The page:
Newspaper article Roll Call

Answers on Paid Leave Hard for Staffers to Find

Newspaper article Roll Call

Answers on Paid Leave Hard for Staffers to Find

Article excerpt

If a member of Congress has a generous parental leave policy but the staff doesn't know about it, what's it worth?

On Monday, several House Democrats stood together to announce legislation that would provide federal employees with six weeks paid leave for the birth or adoption of a child. President Barack Obama has called for this very thing, but congressional action would be needed to guarantee that benefit.

Paid maternity and paternity leave for congressional staff is entirely at the whim of individual members. The approximately 21,000 aides on Capitol Hill are covered under the Family and Medical Leave Act through the 1995 Congressional Accountability Act, but the FMLA time is unpaid, and many staffers are reluctant to exhaust the full 12 weeks.

Hill Navigator posed the question to the seven members of Congress participating in the news conference announcing the paid leave legislation: How much paid maternity or paternity leave do you provide for your own staff? Within a day, each office had responded. Three of the members offer 12 weeks paid leave, considered generous by most U.S. workplace standards. Three other offices offer between six and eight weeks.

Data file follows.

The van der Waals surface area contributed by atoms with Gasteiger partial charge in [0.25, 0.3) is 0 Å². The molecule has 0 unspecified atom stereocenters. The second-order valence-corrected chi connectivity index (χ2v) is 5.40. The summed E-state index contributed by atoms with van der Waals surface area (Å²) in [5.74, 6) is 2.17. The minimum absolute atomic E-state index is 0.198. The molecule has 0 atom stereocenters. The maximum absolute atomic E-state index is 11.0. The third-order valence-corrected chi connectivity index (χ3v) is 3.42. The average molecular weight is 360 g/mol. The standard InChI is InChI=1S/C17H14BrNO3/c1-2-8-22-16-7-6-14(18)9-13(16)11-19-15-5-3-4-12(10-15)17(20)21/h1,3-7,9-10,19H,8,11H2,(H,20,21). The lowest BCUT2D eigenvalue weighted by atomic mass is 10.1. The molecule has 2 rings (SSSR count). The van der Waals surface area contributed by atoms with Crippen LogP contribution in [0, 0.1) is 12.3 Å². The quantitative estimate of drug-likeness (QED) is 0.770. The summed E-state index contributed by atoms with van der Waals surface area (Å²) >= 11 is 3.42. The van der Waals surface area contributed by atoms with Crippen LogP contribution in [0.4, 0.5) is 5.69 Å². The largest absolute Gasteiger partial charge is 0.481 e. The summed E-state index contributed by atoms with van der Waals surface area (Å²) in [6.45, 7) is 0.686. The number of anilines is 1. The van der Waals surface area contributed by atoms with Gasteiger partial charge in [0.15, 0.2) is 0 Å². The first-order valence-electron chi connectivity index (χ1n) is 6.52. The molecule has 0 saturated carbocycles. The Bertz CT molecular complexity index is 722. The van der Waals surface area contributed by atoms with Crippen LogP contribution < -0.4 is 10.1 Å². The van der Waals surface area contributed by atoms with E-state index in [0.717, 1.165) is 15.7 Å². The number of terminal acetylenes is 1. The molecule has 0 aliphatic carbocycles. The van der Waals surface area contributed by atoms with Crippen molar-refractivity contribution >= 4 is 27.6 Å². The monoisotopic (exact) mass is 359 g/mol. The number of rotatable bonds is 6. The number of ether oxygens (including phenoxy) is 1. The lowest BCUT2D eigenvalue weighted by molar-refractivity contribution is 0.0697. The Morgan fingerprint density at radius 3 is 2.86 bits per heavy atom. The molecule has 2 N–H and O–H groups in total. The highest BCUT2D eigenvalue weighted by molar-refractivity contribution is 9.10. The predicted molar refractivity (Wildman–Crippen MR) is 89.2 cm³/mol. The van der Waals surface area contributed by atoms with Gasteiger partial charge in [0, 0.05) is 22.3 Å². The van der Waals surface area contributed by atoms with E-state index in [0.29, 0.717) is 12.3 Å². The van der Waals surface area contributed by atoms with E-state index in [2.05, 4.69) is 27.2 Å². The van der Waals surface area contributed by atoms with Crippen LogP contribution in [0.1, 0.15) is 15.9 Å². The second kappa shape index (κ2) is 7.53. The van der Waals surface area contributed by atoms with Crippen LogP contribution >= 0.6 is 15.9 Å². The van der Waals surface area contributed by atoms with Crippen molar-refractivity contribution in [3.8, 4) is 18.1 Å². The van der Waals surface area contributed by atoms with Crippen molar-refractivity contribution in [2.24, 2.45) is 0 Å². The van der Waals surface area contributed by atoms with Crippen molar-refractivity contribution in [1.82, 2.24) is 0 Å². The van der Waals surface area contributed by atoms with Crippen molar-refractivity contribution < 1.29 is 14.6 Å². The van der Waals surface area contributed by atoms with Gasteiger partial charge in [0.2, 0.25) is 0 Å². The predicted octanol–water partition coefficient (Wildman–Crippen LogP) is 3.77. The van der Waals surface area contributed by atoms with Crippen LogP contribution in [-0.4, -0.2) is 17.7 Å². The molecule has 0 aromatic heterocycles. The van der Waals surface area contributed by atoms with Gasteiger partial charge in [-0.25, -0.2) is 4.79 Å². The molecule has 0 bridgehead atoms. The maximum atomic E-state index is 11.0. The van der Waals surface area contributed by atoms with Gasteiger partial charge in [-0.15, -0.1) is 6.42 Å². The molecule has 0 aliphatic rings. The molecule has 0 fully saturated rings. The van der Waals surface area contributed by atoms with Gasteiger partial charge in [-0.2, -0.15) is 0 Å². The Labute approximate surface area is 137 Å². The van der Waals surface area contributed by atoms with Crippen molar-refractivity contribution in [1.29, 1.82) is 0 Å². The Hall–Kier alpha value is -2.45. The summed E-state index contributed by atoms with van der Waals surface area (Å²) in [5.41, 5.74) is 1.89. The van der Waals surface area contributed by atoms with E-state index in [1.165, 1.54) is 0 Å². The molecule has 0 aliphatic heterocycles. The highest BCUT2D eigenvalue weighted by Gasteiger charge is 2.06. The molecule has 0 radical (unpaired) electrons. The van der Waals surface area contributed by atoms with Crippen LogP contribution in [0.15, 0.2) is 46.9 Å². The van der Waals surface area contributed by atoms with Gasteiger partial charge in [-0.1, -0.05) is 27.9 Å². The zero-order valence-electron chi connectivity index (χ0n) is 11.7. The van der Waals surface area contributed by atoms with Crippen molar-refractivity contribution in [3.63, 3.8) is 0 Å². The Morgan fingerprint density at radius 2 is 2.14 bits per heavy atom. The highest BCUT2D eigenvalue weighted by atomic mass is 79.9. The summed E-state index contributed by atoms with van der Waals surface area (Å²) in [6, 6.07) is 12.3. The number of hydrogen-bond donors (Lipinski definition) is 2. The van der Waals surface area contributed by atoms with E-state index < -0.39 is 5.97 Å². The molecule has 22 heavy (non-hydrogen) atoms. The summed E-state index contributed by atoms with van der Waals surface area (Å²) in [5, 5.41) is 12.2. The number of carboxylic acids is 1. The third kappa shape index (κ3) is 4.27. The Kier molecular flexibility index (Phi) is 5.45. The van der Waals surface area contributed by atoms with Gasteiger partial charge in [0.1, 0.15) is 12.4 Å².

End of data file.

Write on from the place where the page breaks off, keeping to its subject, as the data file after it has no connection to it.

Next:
The big surprise? D.C. Delegate Eleanor Holmes Norton's office said she offers two weeks paid leave, with the option to substitute accrued annual or sick leave for additional time.

To clarify, I asked Benjamin Fritsch, Norton's communications director, in our email exchange: "The same two weeks are both maternity and/or paternity?"

"Yes," he responded.

I later found out Fritsch had consulted his staff handbook to find the information. But it turns out the handbook is incorrect: Norton offers 12 weeks paid, both for maternity or paternity leave. (Though Fritsch said there has never been an instance of a father requesting family leave.)

Norton dictated to Fritsch a lengthy statement detailing the discrepancy, and she stressed her work championing this policy. She also admitted she had never seen this section of the handbook, which she said "was apparently copied from something House Administration had passed out to offices sometime in the past." She apologized for the "confusion," and said, "It is my fault. …

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